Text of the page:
tumors, such as meningioma and ependymoma.
Chemotherapy is the first-line treatment for these patients. Here,
we report a 5-year-old boy who was diagnosed with GS
and a concurrent cerebellar medulloblastoma and
temporal PNET, as well as multiple café-au-lait spots.
Twenty-seven months after tumor resection and
radiotherapy were performed, mediastinal lymphoma was
found. To the best of our knowledge, this is the first report
of this phenomenon.
History and examination
A 5-year-old boy presented with headache, vomiting,
and vertigo with a duration of 5 months. CT and MRI
examinations revealed the presence of a right cerebellar
mass with mild enhancement and of a right temporal
mass with moderate enhancement (Figs. 1, 2, and 3).
The tumors were hypointensive in T1-weighted MRI
scans and hyperintensive in T2-weighted MRI scans. CT
examination revealed that both tumors were hyperdense.
Following these examinations, the patient was referred
to our hospital.
Surgery and diagnosis
During surgery, the two tumors were observed to have
similar appearances. Both tumors were reddish-colored
and soft, had a moderate blood supply, and were easy to
suction. The postsurgical pathology reports stated that
the tumors were a DMB (cerebellar mass) and PNET
(temporal mass) (Figs. 4 and 5).
Due to the suspicion that the boy had GS, he was
evaluated for this condition. The circumference of his head
was 48 cm. Physical examination revealed the presence
of multiple café-au-lait spots (Fig. 6). Plain film X-ray
imaging demonstrated the presence of a bifid rib and a
jaw cyst (Figs. 7 and 8). The PTCH1 gene test was
Fig. 3 Image of the right cerebellar tumor, with moderate enhancement
negative. We conducted a molecular classification of the
cerebellar tumor using the real-time polymerase chain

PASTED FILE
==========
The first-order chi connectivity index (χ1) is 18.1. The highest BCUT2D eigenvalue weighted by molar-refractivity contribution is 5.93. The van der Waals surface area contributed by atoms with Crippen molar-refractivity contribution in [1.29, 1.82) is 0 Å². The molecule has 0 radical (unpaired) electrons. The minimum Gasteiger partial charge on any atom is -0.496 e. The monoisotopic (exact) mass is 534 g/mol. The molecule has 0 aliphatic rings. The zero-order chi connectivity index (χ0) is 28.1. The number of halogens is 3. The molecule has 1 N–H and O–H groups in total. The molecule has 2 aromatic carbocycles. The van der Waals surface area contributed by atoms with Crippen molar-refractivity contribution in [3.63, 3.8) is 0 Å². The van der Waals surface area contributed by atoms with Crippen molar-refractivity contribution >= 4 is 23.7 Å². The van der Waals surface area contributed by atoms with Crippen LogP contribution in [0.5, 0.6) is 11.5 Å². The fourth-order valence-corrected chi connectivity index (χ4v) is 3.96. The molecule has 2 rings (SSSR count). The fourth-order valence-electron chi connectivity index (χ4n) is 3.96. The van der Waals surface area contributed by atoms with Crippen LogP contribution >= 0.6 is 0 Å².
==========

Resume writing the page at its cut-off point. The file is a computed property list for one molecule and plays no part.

reaction (PCR) method [
] and the NanoString method
] and discovered that the DMB was a SHH subtype
tumor. Based on two major and one minor criteria for
GS (desmoplastic MB, bifid rib, and jaw cyst,
respectively), an unambiguous diagnosis of GS was made.
Radiotherapy and post-treatment course
After the patient was discharged, his parents refused to
allow him to receive chemotherapy, which is a treatment
that must be covered by out-of-pocket payments in
China, due to their financial difficulties. The patient
instead underwent 30.6-Gy irradiation of the entire brain
and the spinal axis and 54-Gy irradiation of the posterior
fossa. At follow-up, an MRI examination showed no
tumor recurrence. Twenty-seven months after receiving
radiotherapy, the patient experienced chest pain and had
a fever. CT examinations revealed the presence of a
mediastinal mass and chest effusion (Fig. 9). Analysis of a
biopsy performed at another hospital demonstrated that
the mass was T cell non-Hodgkin’s lymphoma (Fig. 10).
The patient’s parent refused treatment because of
financial difficulties, and the boy died 1 month later.
DMB and medulloblastoma with extensive nodularity
(MBEN) are closely associated with GS. The
development of DMB and MBEN, which are generally the first
tumoral manifestations in patients with GS, is thought
to be the major criterion for the diagnosis [
prevalence of MB in GS patients in early childhood is
difficult to estimate. The incidence of GS in MB patients
was reported to be 1–2 %, and 3–5 % of GS patients
develop medulloblastoma, generally within the first 2 years
of life [
]. In a retrospective investigation, 5 of 82
medulloblastoma patients were diagnosed with GS [
Amlashi’s cohort of 76 MB patients, the incidence of GS
among the entire cohort was 4 %, the incidence of GS in
Fig. 7 Image showing that the right fourth rib was a bifid rib
patients younger than 5 years old was 10.7 %, and the
incidence of GS in patients younger than 2 years old was
25 % [